Lavrov Warns of Looming 'Tragedy' in Aleppoإقرأ هذا الخبر بالعربية
Russia warned Saturday that a "tragedy" was looming in Syria's second city of Aleppo but said it was unrealistic to expect the government would stand by when armed rebels were occupying major cities.
"We are persuading the government that they need to make some first gestures," Foreign Minister Sergei Lavrov told a news conference alongside his Japanese counterpart.
"But when the armed opposition are occupying cities like Aleppo, where yet another tragedy is brewing, as I understand ... it is not realistic to expect that they (the government) will accept this," Lavrov added.
The Syrian army launched a fightback against rebels in Aleppo on Saturday amid concern among Western governments about reprisals against the civilian population of the country's second city.
"How can you hope that in such a situation, the government will simply reconcile itself and say, 'All right, I was wrong. Come on and topple me, change the regime'?" Lavrov asked rhetorically.
"It's just not realistic -- not because we are holding onto this regime -- but it simply doesn't work," he told the news conference in the southern city of Sochi which was broadcast live by state media.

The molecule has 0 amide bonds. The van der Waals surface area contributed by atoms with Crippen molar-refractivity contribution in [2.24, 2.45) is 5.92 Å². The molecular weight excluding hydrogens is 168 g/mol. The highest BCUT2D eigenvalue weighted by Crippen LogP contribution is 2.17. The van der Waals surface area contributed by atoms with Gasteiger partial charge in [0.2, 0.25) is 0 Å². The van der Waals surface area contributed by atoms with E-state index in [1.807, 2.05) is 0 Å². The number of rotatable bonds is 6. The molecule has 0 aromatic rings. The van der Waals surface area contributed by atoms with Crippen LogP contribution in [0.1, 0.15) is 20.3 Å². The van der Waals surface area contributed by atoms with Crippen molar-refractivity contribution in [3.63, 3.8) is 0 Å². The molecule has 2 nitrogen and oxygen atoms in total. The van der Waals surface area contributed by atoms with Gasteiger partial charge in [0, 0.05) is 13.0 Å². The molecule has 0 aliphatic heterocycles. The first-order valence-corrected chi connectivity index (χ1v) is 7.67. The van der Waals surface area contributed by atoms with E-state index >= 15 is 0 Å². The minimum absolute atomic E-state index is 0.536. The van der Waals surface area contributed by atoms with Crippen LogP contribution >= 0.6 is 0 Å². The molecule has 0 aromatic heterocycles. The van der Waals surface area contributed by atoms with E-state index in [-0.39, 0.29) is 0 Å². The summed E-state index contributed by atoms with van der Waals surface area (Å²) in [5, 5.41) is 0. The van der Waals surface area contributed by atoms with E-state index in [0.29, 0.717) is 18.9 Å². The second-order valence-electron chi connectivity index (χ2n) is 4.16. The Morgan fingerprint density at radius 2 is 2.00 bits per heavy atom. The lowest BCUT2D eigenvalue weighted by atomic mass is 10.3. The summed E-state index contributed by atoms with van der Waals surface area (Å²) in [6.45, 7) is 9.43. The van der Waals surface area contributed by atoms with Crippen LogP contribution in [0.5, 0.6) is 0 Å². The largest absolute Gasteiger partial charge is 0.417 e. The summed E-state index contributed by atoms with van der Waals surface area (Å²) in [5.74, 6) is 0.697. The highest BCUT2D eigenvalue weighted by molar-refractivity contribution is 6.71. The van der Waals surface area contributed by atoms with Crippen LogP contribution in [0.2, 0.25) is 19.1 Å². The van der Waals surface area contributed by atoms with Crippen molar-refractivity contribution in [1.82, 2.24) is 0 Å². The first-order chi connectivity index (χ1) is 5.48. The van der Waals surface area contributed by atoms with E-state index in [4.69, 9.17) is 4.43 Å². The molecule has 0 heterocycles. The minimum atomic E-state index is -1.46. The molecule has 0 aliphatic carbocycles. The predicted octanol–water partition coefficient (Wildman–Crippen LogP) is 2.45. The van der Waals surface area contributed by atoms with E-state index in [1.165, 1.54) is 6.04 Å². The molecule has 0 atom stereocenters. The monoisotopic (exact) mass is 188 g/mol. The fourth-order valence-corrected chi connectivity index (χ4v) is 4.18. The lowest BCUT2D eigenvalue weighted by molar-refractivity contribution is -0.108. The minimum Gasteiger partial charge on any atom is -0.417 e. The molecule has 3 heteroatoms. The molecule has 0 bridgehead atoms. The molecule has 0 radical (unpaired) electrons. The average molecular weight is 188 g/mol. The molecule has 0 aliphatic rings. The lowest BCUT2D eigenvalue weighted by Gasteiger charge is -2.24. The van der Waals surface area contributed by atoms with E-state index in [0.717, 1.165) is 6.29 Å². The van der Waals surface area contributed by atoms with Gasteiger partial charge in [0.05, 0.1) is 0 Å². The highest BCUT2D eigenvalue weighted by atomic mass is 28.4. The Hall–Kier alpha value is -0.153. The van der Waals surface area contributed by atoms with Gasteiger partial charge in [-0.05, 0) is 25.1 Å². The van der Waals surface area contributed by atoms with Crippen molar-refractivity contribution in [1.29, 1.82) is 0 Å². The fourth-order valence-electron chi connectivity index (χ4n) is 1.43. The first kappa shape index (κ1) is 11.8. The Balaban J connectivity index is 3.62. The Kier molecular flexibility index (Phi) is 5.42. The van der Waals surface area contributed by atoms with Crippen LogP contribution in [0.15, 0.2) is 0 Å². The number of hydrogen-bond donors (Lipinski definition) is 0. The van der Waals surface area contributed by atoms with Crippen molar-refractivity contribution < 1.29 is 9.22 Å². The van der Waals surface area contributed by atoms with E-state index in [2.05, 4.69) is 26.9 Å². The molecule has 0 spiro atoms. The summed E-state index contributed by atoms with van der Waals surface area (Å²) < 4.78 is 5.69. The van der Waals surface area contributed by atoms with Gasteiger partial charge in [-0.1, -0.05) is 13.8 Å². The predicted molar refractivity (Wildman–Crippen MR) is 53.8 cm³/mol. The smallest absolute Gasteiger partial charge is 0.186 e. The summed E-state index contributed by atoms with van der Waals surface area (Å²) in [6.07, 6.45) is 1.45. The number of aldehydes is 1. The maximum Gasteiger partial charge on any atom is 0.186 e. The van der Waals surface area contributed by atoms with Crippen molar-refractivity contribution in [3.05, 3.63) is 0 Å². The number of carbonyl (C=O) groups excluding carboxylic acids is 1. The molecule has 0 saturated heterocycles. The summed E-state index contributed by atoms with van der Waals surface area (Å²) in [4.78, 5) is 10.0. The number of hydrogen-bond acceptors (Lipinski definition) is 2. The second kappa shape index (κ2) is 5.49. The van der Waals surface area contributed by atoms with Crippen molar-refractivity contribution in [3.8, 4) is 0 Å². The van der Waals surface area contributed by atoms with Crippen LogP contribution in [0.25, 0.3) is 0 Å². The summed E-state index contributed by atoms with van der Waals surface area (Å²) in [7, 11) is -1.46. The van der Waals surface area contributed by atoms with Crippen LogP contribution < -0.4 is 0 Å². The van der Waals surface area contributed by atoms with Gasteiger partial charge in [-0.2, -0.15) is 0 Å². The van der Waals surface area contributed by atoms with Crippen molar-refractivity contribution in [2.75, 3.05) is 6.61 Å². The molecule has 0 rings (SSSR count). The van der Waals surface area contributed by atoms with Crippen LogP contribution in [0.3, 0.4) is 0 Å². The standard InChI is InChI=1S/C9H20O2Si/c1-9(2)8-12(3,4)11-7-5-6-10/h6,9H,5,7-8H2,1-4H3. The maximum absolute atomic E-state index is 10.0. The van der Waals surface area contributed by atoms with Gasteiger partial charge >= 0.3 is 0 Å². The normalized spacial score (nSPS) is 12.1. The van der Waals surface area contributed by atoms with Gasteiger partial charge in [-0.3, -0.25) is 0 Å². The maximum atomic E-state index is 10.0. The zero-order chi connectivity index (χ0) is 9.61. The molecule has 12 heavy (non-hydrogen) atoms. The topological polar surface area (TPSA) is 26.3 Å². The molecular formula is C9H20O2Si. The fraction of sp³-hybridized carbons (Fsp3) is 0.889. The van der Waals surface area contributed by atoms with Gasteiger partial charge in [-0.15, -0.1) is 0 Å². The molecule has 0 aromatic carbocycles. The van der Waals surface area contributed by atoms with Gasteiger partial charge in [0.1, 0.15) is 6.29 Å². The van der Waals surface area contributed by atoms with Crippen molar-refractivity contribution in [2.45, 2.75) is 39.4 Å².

In Syria, "excesses are committed from all sides. ... We need to put pressure on all of them," Lavrov said, accusing Western countries of providing assistance to the opposition fighters.
"Our Western partners ... together with some of Syria's neighbors are essentially encouraging, supporting and directing an armed struggle against the regime."
"The price of this is yet more blood," he said.
Russia has repeatedly rejected accusations that Moscow is backing the regime of President Bashar Assad in the conflict, claiming to have an even-handed approach while rebuking the West for siding with the rebels.
Last week Russia along with China for the third time vetoed a U.N. Security Council resolution on Syria that would have threatened sanctions against Assad, to the outrage of Western nations.
Asked later if Russia would provide Assad with asylum, he said: "We are not even thinking of that," Russian news agencies reported.